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Conserving wildlife habitat, agricultural and forest lands, scenic open space, wetlands, and shorelines for the benefit of our community and as a legacy for future generations.

Guemes Mountain & Valley Property

Property Description

The Guemes Mountain & Valley Conservation Area was protected through an unprecedented partnership between Skagit Land Trust, San Juan Preservation Trust, and the residents of Guemes Island.  Hundreds of donors contributed to protecting this jewel of the islands. Read all about the Campaign to Save Guemes Mountain, the 2015 Guemes Forever Campaign and the 2020 addition to Guemes Mountain and Valley to expand the conservation area.

“Guemes Island has a long history of visionary landowners undertaking voluntary land conservation. These protected lands add so much value to the island’s heritage. No matter the changes to Guemes Island over the decades, this area will remain rural and natural, and serve as a sanctuary for people and wildlife.” - Carolyn Gastellum, Guemes Island Land Steward.

Community members tour Guemes Valley property, October 2017. Photograph credit: Skagit Land Trust staff.

The Guemes Mountain & Valley Conservation area connects to over 400 acres of public and private land designated for conservation on Guemes Island.

The property plays an important role as a buffer to adjacent protected properties along the coastline, including a parcel acquired by the Washington Department of Fish and Wildlife to protect perigrine falcon and bald eagle nesting habitat, as well as habitat for other seabirds that nest along the rocky ledges on the coast. The mountaine prairie, woodland and wetland habitat of the Guemes Mountain & Valley Conservation Area complements the shoreline feeder bluff of the Kelly's Point property, also managed by Skagit Land Trust on Guemes Island.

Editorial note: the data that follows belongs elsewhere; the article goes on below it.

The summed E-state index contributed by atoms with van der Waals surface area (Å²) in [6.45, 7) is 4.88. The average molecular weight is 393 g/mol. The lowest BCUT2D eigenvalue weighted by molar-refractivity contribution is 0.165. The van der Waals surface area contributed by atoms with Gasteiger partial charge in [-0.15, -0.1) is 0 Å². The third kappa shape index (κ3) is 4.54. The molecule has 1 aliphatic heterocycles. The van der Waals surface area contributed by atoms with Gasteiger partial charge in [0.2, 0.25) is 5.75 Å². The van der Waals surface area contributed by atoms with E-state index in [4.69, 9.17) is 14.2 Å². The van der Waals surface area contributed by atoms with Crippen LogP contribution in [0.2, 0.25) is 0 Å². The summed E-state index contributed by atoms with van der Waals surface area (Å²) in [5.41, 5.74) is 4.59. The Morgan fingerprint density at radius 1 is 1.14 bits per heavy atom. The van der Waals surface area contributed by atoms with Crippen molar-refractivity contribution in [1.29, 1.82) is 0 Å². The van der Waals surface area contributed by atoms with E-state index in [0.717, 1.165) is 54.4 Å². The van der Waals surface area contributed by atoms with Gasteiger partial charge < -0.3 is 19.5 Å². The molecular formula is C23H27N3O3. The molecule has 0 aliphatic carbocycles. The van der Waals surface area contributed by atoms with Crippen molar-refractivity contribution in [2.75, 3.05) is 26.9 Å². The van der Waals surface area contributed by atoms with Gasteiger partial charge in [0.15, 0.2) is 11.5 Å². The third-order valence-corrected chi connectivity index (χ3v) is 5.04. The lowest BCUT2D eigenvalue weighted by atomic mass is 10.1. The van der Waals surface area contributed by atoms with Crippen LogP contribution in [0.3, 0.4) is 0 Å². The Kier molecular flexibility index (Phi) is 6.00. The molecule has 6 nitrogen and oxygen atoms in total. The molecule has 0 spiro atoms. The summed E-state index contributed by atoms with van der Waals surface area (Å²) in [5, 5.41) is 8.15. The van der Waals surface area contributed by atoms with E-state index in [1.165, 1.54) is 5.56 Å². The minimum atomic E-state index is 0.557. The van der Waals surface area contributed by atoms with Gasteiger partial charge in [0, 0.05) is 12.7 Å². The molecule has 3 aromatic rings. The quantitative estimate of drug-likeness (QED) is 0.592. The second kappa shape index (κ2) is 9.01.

View from the summit of Guemes Mountain of Mount Baker, December 2009. Photograph credit: Skagit Land Trust staff.

History and Ecology

At 688 feet, Guemes Mountain is the highest point on Guemes Island and features stunning views of the San Juan Islands, Mount Baker, the North Cascades mountains, and the Skagit delta.  The mountain features five acres of a unique prairie habitat with a wide variety of wildflowers, including Camas lily, Fawn lily and Chocolate lily. This mountaintop prairie also serves as important nesting habitat for ground birds. 

The bald top of Guemes Mountain is believed to have been treeless for many years, possibly through a combination of fire (either natural or human-led) and most recently due to logging. It is believed that the grassland area was once larger and maintained by pre-colonial Indigenous peoples of the Coast Salish tribes. 

In the 1960s a portion of the conservation area was proposed as an aluminum smelter site. Many Islanders and groups across the region, state, and country successfully opposed the plan as a threat to clean water, clean air, and the rural nature of Guemes. Since then, Islanders, visitors, Trust members, and partners have continued to work to preserve elements of the Island that are important to the community, visitors, and wildlife. Skagit Land Trust is honored to be part of that work.